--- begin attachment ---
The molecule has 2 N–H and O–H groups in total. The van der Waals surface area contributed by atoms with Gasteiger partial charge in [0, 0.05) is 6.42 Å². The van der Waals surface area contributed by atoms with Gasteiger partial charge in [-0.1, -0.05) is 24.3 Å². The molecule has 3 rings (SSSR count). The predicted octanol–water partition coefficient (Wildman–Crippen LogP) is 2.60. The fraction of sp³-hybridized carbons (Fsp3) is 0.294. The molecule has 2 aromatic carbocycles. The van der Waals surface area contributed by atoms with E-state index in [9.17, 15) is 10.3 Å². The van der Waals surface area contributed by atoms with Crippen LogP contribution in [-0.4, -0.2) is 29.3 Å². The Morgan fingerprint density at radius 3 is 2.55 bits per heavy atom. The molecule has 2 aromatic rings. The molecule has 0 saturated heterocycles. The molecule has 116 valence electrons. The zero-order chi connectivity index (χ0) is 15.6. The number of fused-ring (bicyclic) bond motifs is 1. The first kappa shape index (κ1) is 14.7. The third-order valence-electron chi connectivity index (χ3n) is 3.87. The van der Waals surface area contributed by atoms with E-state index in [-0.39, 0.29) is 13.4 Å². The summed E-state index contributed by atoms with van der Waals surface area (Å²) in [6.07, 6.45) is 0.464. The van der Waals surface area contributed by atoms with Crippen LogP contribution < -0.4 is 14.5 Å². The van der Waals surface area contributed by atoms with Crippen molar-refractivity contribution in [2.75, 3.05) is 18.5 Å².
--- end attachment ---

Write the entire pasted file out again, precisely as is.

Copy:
The molecule has 2 N–H and O–H groups in total. The van der Waals surface area contributed by atoms with Gasteiger partial charge in [0, 0.05) is 6.42 Å². The van der Waals surface area contributed by atoms with Gasteiger partial charge in [-0.1, -0.05) is 24.3 Å². The molecule has 3 rings (SSSR count). The predicted octanol–water partition coefficient (Wildman–Crippen LogP) is 2.60. The fraction of sp³-hybridized carbons (Fsp3) is 0.294. The molecule has 2 aromatic carbocycles. The van der Waals surface area contributed by atoms with E-state index in [9.17, 15) is 10.3 Å². The van der Waals surface area contributed by atoms with Crippen LogP contribution in [-0.4, -0.2) is 29.3 Å². The Morgan fingerprint density at radius 3 is 2.55 bits per heavy atom. The molecule has 2 aromatic rings. The molecule has 0 saturated heterocycles. The molecule has 116 valence electrons. The zero-order chi connectivity index (χ0) is 15.6. The number of fused-ring (bicyclic) bond motifs is 1. The first kappa shape index (κ1) is 14.7. The third-order valence-electron chi connectivity index (χ3n) is 3.87. The van der Waals surface area contributed by atoms with E-state index in [-0.39, 0.29) is 13.4 Å². The summed E-state index contributed by atoms with van der Waals surface area (Å²) in [6.07, 6.45) is 0.464. The van der Waals surface area contributed by atoms with Crippen LogP contribution < -0.4 is 14.5 Å². The van der Waals surface area contributed by atoms with Crippen molar-refractivity contribution in [2.75, 3.05) is 18.5 Å².